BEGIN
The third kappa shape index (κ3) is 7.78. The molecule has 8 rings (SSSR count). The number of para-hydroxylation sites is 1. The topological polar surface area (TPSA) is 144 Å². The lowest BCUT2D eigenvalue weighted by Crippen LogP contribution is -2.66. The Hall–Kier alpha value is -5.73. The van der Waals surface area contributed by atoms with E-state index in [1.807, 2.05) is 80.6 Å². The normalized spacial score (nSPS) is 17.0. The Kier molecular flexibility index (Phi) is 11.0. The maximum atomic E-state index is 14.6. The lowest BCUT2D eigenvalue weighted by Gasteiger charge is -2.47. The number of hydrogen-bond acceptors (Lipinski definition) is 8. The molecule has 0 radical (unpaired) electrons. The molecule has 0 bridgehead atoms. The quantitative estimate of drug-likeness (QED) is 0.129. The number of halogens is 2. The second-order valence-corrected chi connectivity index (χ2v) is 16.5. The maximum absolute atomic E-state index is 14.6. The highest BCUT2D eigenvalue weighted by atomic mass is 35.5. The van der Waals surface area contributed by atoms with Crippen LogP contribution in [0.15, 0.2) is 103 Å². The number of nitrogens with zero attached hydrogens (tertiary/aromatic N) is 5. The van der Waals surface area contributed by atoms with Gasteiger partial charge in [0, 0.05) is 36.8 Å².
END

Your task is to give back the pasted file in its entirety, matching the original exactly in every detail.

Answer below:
The third kappa shape index (κ3) is 7.78. The molecule has 8 rings (SSSR count). The number of para-hydroxylation sites is 1. The topological polar surface area (TPSA) is 144 Å². The lowest BCUT2D eigenvalue weighted by Crippen LogP contribution is -2.66. The Hall–Kier alpha value is -5.73. The van der Waals surface area contributed by atoms with E-state index in [1.807, 2.05) is 80.6 Å². The normalized spacial score (nSPS) is 17.0. The Kier molecular flexibility index (Phi) is 11.0. The maximum atomic E-state index is 14.6. The lowest BCUT2D eigenvalue weighted by Gasteiger charge is -2.47. The number of hydrogen-bond acceptors (Lipinski definition) is 8. The molecule has 0 radical (unpaired) electrons. The molecule has 0 bridgehead atoms. The quantitative estimate of drug-likeness (QED) is 0.129. The number of halogens is 2. The second-order valence-corrected chi connectivity index (χ2v) is 16.5. The maximum absolute atomic E-state index is 14.6. The highest BCUT2D eigenvalue weighted by atomic mass is 35.5. The van der Waals surface area contributed by atoms with Crippen LogP contribution in [0.15, 0.2) is 103 Å². The number of nitrogens with zero attached hydrogens (tertiary/aromatic N) is 5. The van der Waals surface area contributed by atoms with Gasteiger partial charge in [0, 0.05) is 36.8 Å².